A three-homer outing in Atlanta to end his season kicked deGrom’s ERA up to 3.08 in his abbreviated season, but there’s little doubt he’s still capable of performing at his top level if healthy. No pitcher on the planet is as dominant as deGrom on a per-start basis. He predictably opted out of the final $32.5MM on his deal with the Mets at the end of the season.
High-upside as this signing can be for the Rangers, there’s certainly plenty of risk in this kind of commitment to a pitcher who lost significant chunks of the past two seasons with arm issues. He’s worked just 162 1/3 innings (including playoffs) since the start of 2021. While deGrom had no control of the prorated season in 2020, he’ll still be expected to shoulder a full rotation workload despite having tossed just 224 1/3 cumulative innings over the last three years.
deGrom turns 35 years old in June. There’s no indication he’s on the verge of any performance regression. Texas’ commitment runs through his age-39 campaign, and there’s the potential for the deal to go sideways if his form tails off later into his 30’s. Now-former teammate Max Scherzer and fellow top free agent Justin Verlander have shown it’s not of the question for a pitcher to remain at peak form as he approaches 40. Neither Scherzer nor Verlander had dealt with the kind of injuries in their mid-30’s that have plagued deGrom, though.
The $185MM guarantee significantly tops MLBTR’s three-year, $135MM prediction at the start of the offseason. It’s the sixth-largest deal for a free agent pitcher in MLB history, trailing those of Gerrit Cole ($324MM), Stephen Strasburg ($245MM), David Price ($217MM), Scherzer ($210MM with the Nationals) and Zack Greinke ($206.5MM). The deal contains a $37MM average annual value that ranks second among any deal in big league history. Only Scherzer’s three-year pact with the Mets — which came out to $43.333MM per season — is higher.
Next year’s $30MM salary will bring Texas’ projected 2023 payroll commitments to around $170MM. That’d be a franchise-record tally for the Rangers, but there’s no indication the organization is planning to curtail spending any time soon. Owner Ray Davis and Young have each indicated there’s room for the club to be active on the open market, and there’s still plenty of work to be done in turning their 68-win roster into a contender in a difficult AL West. Young and skipper Bruce Bochy are each headed into their first full season at the helm, and they’ll expect to break a six-year playoff drought.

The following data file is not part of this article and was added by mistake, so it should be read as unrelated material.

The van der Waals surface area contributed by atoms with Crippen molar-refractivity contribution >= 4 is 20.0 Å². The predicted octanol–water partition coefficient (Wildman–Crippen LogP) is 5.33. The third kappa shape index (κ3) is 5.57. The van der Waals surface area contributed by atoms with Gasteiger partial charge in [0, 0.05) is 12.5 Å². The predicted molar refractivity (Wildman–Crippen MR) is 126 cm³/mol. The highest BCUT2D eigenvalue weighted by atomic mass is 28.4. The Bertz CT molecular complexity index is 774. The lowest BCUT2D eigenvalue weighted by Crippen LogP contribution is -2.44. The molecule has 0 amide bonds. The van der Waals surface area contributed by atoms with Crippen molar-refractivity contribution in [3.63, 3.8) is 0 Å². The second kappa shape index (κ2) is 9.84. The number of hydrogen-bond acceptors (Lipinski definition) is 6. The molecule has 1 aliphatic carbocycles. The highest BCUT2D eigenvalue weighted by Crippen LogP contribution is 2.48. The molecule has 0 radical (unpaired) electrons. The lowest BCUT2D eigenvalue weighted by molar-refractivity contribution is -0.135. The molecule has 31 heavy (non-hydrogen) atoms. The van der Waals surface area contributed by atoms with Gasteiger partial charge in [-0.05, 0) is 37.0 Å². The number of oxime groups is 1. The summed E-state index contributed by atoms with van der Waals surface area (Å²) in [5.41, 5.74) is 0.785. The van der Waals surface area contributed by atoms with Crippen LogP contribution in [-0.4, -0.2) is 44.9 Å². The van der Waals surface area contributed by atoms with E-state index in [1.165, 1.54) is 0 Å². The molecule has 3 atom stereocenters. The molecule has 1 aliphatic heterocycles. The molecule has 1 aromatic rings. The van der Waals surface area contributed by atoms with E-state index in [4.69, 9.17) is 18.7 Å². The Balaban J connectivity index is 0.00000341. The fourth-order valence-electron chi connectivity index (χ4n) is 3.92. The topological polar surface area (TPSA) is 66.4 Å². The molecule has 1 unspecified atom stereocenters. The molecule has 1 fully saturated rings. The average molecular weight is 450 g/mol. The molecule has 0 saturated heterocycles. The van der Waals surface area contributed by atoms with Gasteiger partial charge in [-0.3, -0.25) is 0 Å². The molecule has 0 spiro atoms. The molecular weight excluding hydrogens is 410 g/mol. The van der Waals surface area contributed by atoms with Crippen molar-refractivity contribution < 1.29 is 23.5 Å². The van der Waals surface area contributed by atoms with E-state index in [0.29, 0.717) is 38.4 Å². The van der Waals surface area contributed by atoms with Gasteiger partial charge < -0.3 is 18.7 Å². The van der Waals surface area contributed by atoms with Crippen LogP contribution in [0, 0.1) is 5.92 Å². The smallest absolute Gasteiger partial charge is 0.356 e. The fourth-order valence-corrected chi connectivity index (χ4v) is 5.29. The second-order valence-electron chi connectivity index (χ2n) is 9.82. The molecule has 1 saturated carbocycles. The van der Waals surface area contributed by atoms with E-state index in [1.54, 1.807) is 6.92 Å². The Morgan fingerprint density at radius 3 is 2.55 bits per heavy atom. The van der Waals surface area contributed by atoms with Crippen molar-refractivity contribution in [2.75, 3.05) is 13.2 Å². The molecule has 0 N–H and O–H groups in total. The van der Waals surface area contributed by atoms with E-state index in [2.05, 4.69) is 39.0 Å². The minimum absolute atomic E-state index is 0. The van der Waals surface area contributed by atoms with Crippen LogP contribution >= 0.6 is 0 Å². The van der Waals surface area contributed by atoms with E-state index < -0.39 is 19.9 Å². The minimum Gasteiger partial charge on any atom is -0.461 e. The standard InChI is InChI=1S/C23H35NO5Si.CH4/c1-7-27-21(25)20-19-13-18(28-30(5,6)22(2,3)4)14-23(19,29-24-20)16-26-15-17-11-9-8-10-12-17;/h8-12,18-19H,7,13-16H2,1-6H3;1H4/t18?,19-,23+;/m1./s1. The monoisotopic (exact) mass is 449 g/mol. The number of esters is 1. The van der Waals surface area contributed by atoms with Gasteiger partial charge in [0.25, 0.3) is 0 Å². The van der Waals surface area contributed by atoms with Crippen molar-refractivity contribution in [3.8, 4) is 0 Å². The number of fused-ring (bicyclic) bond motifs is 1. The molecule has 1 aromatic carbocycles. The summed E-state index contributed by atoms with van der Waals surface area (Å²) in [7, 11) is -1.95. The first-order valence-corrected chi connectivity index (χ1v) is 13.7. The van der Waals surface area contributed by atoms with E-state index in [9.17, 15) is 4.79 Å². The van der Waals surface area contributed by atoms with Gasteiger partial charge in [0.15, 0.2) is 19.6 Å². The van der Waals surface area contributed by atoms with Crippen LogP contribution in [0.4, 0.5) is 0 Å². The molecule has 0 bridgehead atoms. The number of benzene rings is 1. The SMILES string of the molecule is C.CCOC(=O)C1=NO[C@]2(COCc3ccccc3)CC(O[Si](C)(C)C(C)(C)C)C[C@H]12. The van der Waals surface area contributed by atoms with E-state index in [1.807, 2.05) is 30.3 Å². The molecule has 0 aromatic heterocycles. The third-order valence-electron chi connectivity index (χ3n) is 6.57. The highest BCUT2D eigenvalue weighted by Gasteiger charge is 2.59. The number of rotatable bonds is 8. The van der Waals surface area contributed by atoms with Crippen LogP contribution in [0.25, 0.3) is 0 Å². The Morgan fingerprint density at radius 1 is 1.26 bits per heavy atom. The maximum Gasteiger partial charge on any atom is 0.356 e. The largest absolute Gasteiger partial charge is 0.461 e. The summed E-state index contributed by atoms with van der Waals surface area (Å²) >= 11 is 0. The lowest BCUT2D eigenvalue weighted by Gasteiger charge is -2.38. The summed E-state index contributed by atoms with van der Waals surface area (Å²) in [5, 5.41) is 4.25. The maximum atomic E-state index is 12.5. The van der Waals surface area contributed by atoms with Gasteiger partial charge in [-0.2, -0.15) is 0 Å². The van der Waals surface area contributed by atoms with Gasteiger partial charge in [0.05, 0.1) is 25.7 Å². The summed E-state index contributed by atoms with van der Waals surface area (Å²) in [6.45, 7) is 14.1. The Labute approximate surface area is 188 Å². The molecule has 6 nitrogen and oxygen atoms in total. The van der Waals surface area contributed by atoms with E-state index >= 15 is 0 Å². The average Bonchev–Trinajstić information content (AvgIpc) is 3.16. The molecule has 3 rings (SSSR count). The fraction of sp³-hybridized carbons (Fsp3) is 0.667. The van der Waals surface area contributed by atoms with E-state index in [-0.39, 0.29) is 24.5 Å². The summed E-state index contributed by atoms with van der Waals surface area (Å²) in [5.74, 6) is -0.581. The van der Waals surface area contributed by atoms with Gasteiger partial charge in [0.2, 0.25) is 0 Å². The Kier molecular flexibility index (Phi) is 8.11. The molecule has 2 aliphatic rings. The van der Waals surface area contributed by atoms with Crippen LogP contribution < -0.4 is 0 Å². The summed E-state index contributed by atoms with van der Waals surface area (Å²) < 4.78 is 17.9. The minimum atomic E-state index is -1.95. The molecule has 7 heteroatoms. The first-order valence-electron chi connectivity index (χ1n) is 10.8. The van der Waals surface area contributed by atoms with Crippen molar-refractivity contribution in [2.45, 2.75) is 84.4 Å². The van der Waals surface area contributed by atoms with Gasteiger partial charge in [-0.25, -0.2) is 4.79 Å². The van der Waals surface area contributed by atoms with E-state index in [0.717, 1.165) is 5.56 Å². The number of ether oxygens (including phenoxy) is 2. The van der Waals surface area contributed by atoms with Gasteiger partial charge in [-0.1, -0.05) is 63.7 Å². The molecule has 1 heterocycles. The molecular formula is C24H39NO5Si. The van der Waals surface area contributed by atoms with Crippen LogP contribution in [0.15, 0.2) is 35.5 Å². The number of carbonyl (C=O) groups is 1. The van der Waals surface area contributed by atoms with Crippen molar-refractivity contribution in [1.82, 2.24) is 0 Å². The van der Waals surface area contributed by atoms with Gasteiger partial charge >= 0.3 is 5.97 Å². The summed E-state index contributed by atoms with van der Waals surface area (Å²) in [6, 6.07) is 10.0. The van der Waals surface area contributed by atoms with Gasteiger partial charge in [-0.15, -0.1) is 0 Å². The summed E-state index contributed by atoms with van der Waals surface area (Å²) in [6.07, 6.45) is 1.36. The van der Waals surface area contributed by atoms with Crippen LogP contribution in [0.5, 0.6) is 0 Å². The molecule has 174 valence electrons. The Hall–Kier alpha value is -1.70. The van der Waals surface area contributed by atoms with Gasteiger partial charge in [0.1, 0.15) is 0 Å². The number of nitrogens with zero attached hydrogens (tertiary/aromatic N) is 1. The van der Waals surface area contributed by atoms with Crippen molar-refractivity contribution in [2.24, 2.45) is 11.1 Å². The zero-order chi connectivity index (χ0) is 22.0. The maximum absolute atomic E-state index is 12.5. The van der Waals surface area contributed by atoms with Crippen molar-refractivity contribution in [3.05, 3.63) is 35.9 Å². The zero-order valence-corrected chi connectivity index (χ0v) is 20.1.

deGrom goes to the top of a rotation that brings back Gray and Pérez, who accepted a qualifying offer. The Rangers acquired Jake Odorizzi from the Braves at the start of the offseason, and Dane Dunning is a decent back-of-the-rotation arm. That’s a viable starting five, but the team’s rotation depth is still lacking and they could add another arm from outside the organization. The infield and catcher are in strong shape. Adolis García is the only outfielder who’s guaranteed everyday reps, leaving two spots that could be addressed, and the team figures to add at least one reliever.
The contract contains a $37MM luxury tax hit. The average annual values of a team’s commitments are relevant for competitive balance tax purposes. Signing deGrom brings Texas around $192MM in estimated CBT figures, per Roster Resource, leaving them around $40MM shy of the lowest $233MM threshold.
The Mets will have to rapidly turn the page, bidding farewell to one of the best pitchers in franchise history. New York has also seen Chris Bassitt, Taijuan Walker and Trevor Williams hit free agency. They’re sure to add to a starting staff led by Scherzer and Carlos Carrasco. Free agency offers a pair of remaining aces in Verlander and Carlos Rodón, and the big-spending Mets have previously been tied to both pitchers. Losing deGrom only figures to increase their urgency to bring in one of those two hurlers, and they’ll need to retain or replace free agent center fielder Brandon Nimmo.
New York receives modest compensation for deGrom’s departure. The team made him a qualifying offer at the start of the offseason, which he rejected. As a team that paid the luxury tax in 2022, New York receives the lowest compensation: a pick after the fourth round of next year’s amateur draft. The Rangers neither paid the luxury tax nor received revenue sharing this year. They’ll therefore surrender their second-highest pick in next year’s draft and forfeit $500K in international signing bonus space. Should they sign another qualified free agent this offseason — both Seager and Semien had turned down a QO last winter — they’d be stripped of their third-highest selection.
Jeff Passan of ESPN was first to report deGrom received a $185MM guarantee, and that the deal contained a conditional sixth-year option that could push its value to $222MM. Levi Weaver of the Athletic reported the yearly salary terms. Ronald Blum of the Associated Press reported the details of the 2028 option.
Image courtesy of USA Today Sports.